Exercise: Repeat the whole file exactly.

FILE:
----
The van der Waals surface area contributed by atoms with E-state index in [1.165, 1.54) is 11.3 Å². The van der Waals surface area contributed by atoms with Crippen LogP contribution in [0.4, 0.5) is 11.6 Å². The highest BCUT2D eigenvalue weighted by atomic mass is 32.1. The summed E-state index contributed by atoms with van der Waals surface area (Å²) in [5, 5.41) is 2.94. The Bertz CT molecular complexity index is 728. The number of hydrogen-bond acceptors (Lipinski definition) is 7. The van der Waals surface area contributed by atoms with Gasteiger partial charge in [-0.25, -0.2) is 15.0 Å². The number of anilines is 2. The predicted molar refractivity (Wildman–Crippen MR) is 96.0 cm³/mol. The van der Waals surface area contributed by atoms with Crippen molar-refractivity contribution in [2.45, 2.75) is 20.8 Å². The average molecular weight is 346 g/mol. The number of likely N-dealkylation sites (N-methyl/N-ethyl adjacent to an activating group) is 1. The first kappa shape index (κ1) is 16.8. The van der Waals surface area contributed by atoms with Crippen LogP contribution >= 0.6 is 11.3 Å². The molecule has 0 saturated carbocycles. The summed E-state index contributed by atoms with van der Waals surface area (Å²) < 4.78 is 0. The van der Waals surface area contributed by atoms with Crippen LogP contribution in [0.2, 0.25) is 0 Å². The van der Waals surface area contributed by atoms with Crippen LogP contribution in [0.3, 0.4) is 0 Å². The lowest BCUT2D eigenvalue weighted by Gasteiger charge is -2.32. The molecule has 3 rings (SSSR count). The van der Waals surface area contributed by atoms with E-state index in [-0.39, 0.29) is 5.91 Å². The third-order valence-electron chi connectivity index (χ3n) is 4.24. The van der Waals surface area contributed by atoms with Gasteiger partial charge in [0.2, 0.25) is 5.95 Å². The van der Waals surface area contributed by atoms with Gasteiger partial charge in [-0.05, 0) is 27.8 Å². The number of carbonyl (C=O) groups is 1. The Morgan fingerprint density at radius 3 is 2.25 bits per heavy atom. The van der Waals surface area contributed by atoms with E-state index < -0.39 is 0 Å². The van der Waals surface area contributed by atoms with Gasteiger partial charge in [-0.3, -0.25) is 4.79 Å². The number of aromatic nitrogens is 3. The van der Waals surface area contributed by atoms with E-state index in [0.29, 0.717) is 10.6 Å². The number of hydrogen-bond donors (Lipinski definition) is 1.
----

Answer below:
The van der Waals surface area contributed by atoms with E-state index in [1.165, 1.54) is 11.3 Å². The van der Waals surface area contributed by atoms with Crippen LogP contribution in [0.4, 0.5) is 11.6 Å². The highest BCUT2D eigenvalue weighted by atomic mass is 32.1. The summed E-state index contributed by atoms with van der Waals surface area (Å²) in [5, 5.41) is 2.94. The Bertz CT molecular complexity index is 728. The number of hydrogen-bond acceptors (Lipinski definition) is 7. The van der Waals surface area contributed by atoms with Gasteiger partial charge in [-0.25, -0.2) is 15.0 Å². The number of anilines is 2. The predicted molar refractivity (Wildman–Crippen MR) is 96.0 cm³/mol. The van der Waals surface area contributed by atoms with Crippen molar-refractivity contribution in [2.45, 2.75) is 20.8 Å². The average molecular weight is 346 g/mol. The number of likely N-dealkylation sites (N-methyl/N-ethyl adjacent to an activating group) is 1. The first kappa shape index (κ1) is 16.8. The van der Waals surface area contributed by atoms with Crippen LogP contribution >= 0.6 is 11.3 Å². The molecule has 0 saturated carbocycles. The summed E-state index contributed by atoms with van der Waals surface area (Å²) < 4.78 is 0. The van der Waals surface area contributed by atoms with Crippen LogP contribution in [0.2, 0.25) is 0 Å². The van der Waals surface area contributed by atoms with Crippen LogP contribution in [0.3, 0.4) is 0 Å². The lowest BCUT2D eigenvalue weighted by Gasteiger charge is -2.32. The molecule has 3 rings (SSSR count). The van der Waals surface area contributed by atoms with E-state index in [-0.39, 0.29) is 5.91 Å². The third-order valence-electron chi connectivity index (χ3n) is 4.24. The van der Waals surface area contributed by atoms with Gasteiger partial charge in [0.2, 0.25) is 5.95 Å². The van der Waals surface area contributed by atoms with Gasteiger partial charge in [-0.05, 0) is 27.8 Å². The number of carbonyl (C=O) groups is 1. The Morgan fingerprint density at radius 3 is 2.25 bits per heavy atom. The van der Waals surface area contributed by atoms with E-state index < -0.39 is 0 Å². The van der Waals surface area contributed by atoms with Gasteiger partial charge in [-0.3, -0.25) is 4.79 Å². The number of aromatic nitrogens is 3. The van der Waals surface area contributed by atoms with E-state index in [0.29, 0.717) is 10.6 Å². The number of hydrogen-bond donors (Lipinski definition) is 1.